Teaching Elementary School Health Education/Nutrition and Diet

From Wikibooks, open books for an open world
Jump to navigation Jump to search

Introduction[edit | edit source]

What to Teach

How to Teach


Background Information

In our lifetime, we will eat about 70,000 meals and 60 tons of food. Food provides both the energy and the materials needed to build and maintain all body cells. Nutrients are the nourishing substances we must obtain from food. These substances are vital for growth and maintenance of a healthy body throughout life. Nutrition is one key to developing and maintaining a state of health that is optimal for you. A poor diet and a sedentary lifestyle are known to be risk factors for life threatening diseases.

To begin the study of nutrition, let's start with an overview of the six classes of nutrients. Most of us are probably familiar with the terms carbohydrates, lipids, (fats and oils) proteins, vitamins, and minerals. These six categories, plus water, make up the six classes of nutrients found in food.

Nutrients can then be assigned to three functional categories: (1) those that primarily provide us with calories to met energy needs, (2) those that are important for growth, development, and maintenance, and (3) those that act to keep body functions running smoothly. The energy yielding nutrients make up a major portion of most foods.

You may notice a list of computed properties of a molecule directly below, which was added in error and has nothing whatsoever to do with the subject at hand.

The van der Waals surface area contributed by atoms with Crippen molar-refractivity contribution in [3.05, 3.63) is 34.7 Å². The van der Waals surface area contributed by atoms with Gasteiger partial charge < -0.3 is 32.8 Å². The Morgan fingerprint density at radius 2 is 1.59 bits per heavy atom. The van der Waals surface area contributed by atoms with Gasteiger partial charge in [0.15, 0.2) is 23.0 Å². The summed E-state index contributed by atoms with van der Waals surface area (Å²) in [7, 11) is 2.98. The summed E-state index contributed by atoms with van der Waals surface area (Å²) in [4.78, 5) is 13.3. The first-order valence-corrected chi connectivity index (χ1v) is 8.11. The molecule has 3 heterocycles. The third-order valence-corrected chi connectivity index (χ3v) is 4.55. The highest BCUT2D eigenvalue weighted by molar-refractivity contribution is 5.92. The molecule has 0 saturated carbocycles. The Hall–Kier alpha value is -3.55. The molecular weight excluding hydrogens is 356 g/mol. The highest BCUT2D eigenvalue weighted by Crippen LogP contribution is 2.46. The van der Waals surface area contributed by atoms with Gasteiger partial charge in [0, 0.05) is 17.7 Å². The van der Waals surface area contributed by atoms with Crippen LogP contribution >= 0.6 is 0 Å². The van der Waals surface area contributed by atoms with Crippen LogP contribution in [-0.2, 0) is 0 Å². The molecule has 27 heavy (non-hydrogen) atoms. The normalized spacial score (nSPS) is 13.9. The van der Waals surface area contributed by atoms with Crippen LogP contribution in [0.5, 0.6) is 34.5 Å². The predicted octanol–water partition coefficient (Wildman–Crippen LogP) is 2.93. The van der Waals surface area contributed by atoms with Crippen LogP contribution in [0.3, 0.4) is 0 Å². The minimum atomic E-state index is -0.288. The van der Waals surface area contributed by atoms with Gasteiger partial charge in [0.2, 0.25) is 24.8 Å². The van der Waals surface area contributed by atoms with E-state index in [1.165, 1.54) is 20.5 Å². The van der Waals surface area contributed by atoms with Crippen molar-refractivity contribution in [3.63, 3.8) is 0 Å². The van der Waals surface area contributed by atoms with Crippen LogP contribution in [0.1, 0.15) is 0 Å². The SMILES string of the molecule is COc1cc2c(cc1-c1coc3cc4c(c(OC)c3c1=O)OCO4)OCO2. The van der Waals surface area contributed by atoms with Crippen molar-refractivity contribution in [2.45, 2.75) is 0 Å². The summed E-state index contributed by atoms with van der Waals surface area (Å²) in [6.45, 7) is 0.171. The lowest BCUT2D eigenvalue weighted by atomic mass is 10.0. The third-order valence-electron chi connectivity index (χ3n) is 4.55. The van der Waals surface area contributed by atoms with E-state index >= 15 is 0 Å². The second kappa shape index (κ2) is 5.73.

Let's look more closely at these six classes of nutrients. Carbohydrates are a compound containing carbon, hydrogen, and oxygen atoms. Most carbohydrates are known as sugars, starches, and fibers. Lipids are compounds containing carbon and hydrogen, a little oxygen, and sometimes other atoms. Lipids dissolve in benzene, but not in water and include fats, oils and cholesterol. Proteins are food and body components made of amino acids. Proteins contain carbon, hydrogen, oxygen, nitrogen, and other atoms in a specific configuration. Proteins contain the form of nitrogen most easily used by the human body. Vitamins are compounds needed in very small amounts in the diet to help regulate and support chemical reactions in the body. Minerals are elements used in the body to promote chemical reactions and to form body structures. Water is the universal solvent, and chemically known as H2O. The body is composed of about 60% water. Water needs are about 9 cups per day for women and 13 cups per day for men. The need for water is greater if one exercises heavily.